Kristen starts every meeting with what she calls “Personal Check-Ins.” It only takes about two to three minutes for each person to share a little about what’s going on in their personal life. This focus on personal time has benefits:

  • Being curious about your team’s personal life demonstrates that you put people before business
  • The regularity helps teams to stay connected, especially during busy times when most workplace conversation is work-related

Let’s talk team retention. Have you figured out a way to increase loyalty?

The cleaning industry has an abysmal turnover rate—seventy-five percent! Kristen’s workaround is giving her team a reason to show up for work. That it’s not just about cleaning people’s toilets—it’s about learning and growing as a team.

Her student maids are taught the cleaning basics and also are paid to attend mandatory classes on relationship-building, conflict-management, interview skills and more. These classes don’t have anything to do with the day-to-day tasks of their job, but Kristen is a believer in providing her team with resources that will help her staff become more well-rounded and capable individuals even when they leave.

Now interested candidates come to Student Maid asking, “Is this where I learn to become a leader?”

Kristen tells them it is (with a little dusting and vacuuming included). Most of her staff stays on through graduation, then they move on.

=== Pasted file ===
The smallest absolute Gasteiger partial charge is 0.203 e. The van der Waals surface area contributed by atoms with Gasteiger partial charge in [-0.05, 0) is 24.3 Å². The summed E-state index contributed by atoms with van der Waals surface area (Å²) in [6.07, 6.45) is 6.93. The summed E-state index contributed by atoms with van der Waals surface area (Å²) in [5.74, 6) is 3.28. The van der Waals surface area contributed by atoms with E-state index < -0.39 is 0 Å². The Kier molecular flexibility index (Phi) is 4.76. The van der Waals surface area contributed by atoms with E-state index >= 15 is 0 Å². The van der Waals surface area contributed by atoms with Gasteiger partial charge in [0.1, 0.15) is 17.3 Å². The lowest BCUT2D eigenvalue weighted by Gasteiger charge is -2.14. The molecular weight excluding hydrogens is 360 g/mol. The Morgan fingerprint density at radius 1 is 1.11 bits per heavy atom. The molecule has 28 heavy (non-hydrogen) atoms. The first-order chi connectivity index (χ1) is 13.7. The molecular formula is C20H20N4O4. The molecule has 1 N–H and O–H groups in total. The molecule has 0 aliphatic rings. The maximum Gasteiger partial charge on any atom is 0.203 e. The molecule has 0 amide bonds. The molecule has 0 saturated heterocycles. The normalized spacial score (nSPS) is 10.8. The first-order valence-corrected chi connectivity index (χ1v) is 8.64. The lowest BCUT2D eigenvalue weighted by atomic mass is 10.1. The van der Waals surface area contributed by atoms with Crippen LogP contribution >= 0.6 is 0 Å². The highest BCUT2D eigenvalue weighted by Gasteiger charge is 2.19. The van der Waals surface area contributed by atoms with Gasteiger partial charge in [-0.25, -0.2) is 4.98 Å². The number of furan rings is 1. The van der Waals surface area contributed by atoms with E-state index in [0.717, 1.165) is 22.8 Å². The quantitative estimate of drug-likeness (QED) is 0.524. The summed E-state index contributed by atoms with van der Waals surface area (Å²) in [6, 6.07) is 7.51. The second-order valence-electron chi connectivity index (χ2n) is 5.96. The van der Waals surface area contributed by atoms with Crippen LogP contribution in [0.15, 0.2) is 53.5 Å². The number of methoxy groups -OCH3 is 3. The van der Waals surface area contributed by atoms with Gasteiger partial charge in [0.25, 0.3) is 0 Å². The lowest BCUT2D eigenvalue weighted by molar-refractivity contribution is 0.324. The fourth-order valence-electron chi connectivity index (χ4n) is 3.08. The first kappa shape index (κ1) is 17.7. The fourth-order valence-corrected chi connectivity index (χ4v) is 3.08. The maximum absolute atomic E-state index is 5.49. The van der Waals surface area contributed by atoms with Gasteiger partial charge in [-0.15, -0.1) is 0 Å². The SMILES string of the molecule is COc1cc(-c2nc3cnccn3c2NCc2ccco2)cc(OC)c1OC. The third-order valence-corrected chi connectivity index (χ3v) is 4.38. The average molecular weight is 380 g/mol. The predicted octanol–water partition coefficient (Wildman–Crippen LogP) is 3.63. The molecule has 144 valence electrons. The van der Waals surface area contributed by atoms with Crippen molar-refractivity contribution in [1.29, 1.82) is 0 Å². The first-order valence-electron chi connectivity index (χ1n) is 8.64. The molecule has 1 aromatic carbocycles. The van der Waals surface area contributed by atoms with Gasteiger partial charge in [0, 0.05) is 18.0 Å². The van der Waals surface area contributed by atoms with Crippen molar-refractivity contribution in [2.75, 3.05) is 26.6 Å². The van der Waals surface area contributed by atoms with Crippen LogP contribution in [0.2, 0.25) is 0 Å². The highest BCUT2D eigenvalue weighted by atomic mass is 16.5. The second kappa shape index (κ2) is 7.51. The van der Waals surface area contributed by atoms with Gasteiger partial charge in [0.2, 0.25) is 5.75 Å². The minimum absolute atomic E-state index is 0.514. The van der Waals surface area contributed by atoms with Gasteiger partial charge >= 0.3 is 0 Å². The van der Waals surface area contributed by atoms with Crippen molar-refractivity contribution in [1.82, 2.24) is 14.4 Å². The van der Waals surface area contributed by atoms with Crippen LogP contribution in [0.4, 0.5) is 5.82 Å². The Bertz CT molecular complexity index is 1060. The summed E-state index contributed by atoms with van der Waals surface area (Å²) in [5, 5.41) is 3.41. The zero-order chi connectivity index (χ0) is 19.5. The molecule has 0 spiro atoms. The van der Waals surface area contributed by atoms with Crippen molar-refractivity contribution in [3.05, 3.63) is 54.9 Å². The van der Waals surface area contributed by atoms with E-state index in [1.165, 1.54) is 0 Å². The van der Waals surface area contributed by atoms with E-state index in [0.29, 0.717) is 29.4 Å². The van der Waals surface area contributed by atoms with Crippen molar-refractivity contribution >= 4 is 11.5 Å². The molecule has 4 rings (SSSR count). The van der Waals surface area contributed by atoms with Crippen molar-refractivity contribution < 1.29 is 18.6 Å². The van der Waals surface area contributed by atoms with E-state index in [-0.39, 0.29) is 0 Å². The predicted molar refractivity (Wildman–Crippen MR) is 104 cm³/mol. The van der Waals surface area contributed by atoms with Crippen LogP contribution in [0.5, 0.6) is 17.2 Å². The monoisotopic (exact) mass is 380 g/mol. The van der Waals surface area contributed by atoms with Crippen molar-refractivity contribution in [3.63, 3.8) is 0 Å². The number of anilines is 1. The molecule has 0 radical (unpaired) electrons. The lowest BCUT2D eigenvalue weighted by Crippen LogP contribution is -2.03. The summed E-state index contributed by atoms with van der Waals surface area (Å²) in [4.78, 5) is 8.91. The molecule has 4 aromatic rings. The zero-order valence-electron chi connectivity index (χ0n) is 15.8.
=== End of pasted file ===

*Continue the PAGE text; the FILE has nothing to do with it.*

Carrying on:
How do things work logistically? Do maids have a certain amount of learning hours and cleaning hours? How does it all work?  

Kristen breaks it all down for us. When a student maid is hired, they take a four-hour workshop where they are taught relationship-building and listening, confrontation and recognition skills. This is to show from the get-go that Student Maid is interested in investing in their employees as people, that the job duties come second.  

Then maids go through an online course and some hands-on training to learn how to clean. Throughout the year, Kristen’s organization offers workshop opportunities and once a quarter she hosts “Development Day.” On this day, the company closes shop and the entire staff is brought together for leadership training and development.

Action Steps: As an employee, think about what you want to learn in your workplace and, keep in mind, it doesn’t have to be tied directly to your job description. Ask your employer if they offer an education budget. As a manager, how can you encourage learning and development that isn’t just about job training?  

Do you have a system for speed-reading your students and clients? Do you believe in trusting your gut for first impressions?  

Kristen shares this story:

A few years ago, a student named Jade walked into Kristen’s office for an interview. Immediately, Kristen felt like Jade was perfect Student Maid material. The interview went great, the conversation was smooth—Kristen was excited by this new team member opportunity. At the time, one of the job requirements was having your own car to drive to and from each cleaning job. Jade didn’t have a car, so Kristen didn’t hire her. And then immediately regretted it. The next day, Kristen called Jade to tell her she had changed her mind and offered Jade a spot. Jade politely declined as she already had committed to another offer. Kristen still remembers this moment of feeling as though she had missed out on a hard-working and dedicated team member.

Kristen says her gut is her compass. Jade taught her to always trust her intuition, especially when hiring.

Action Step: Hone your intuition socially and professionally. Start keeping a log (mentally or on paper) of your encounters. If someone has a good first impression, how do things pan out? If someone has a weird first impression, does this stick over time?

Follow along with Kristen’s journey:

Hi, I'm Vanessa!

Hi, I'm Vanessa!

Lead Investigator, Science of People

I'm the author of the national bestselling book Captivate, creator of People School, and human behavioral investigator in our lab.